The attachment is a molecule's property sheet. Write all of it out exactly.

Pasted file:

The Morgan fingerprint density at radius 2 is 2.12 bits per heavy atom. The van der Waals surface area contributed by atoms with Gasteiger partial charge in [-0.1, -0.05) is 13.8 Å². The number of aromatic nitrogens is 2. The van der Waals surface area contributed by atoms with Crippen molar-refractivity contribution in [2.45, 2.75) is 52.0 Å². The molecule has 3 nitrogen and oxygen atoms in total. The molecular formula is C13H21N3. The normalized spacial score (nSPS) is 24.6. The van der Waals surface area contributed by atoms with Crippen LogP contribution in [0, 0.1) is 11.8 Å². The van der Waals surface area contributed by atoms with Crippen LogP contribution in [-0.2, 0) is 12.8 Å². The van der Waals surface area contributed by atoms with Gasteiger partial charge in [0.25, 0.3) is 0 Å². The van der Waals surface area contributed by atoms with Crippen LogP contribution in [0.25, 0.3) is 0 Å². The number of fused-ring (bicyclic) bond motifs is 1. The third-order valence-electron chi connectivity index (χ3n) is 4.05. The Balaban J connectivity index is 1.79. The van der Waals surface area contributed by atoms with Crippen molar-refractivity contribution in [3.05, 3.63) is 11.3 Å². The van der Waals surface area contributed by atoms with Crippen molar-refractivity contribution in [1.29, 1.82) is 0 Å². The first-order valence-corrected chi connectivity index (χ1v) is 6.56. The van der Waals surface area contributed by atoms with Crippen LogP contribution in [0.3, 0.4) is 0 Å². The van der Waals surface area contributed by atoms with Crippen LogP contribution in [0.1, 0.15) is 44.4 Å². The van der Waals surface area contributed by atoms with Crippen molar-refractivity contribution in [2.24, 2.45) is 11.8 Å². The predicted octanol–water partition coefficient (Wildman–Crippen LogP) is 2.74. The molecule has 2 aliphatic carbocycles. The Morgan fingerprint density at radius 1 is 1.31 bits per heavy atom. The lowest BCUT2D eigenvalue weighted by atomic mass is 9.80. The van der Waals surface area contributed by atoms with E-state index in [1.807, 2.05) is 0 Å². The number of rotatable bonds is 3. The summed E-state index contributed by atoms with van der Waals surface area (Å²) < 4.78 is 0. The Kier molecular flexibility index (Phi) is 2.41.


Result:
The Morgan fingerprint density at radius 2 is 2.12 bits per heavy atom. The van der Waals surface area contributed by atoms with Gasteiger partial charge in [-0.1, -0.05) is 13.8 Å². The number of aromatic nitrogens is 2. The van der Waals surface area contributed by atoms with Crippen molar-refractivity contribution in [2.45, 2.75) is 52.0 Å². The molecule has 3 nitrogen and oxygen atoms in total. The molecular formula is C13H21N3. The normalized spacial score (nSPS) is 24.6. The van der Waals surface area contributed by atoms with Crippen LogP contribution in [0, 0.1) is 11.8 Å². The van der Waals surface area contributed by atoms with Crippen LogP contribution in [-0.2, 0) is 12.8 Å². The van der Waals surface area contributed by atoms with Gasteiger partial charge in [0.25, 0.3) is 0 Å². The van der Waals surface area contributed by atoms with Crippen LogP contribution in [0.25, 0.3) is 0 Å². The number of fused-ring (bicyclic) bond motifs is 1. The third-order valence-electron chi connectivity index (χ3n) is 4.05. The Balaban J connectivity index is 1.79. The van der Waals surface area contributed by atoms with Crippen molar-refractivity contribution in [3.05, 3.63) is 11.3 Å². The van der Waals surface area contributed by atoms with Crippen molar-refractivity contribution in [1.29, 1.82) is 0 Å². The first-order valence-corrected chi connectivity index (χ1v) is 6.56. The van der Waals surface area contributed by atoms with Crippen LogP contribution in [0.3, 0.4) is 0 Å². The van der Waals surface area contributed by atoms with Crippen LogP contribution in [0.1, 0.15) is 44.4 Å². The van der Waals surface area contributed by atoms with Crippen molar-refractivity contribution in [2.24, 2.45) is 11.8 Å². The predicted octanol–water partition coefficient (Wildman–Crippen LogP) is 2.74. The molecule has 2 aliphatic carbocycles. The Morgan fingerprint density at radius 1 is 1.31 bits per heavy atom. The lowest BCUT2D eigenvalue weighted by atomic mass is 9.80. The van der Waals surface area contributed by atoms with E-state index in [1.807, 2.05) is 0 Å². The number of rotatable bonds is 3. The summed E-state index contributed by atoms with van der Waals surface area (Å²) < 4.78 is 0. The Kier molecular flexibility index (Phi) is 2.41.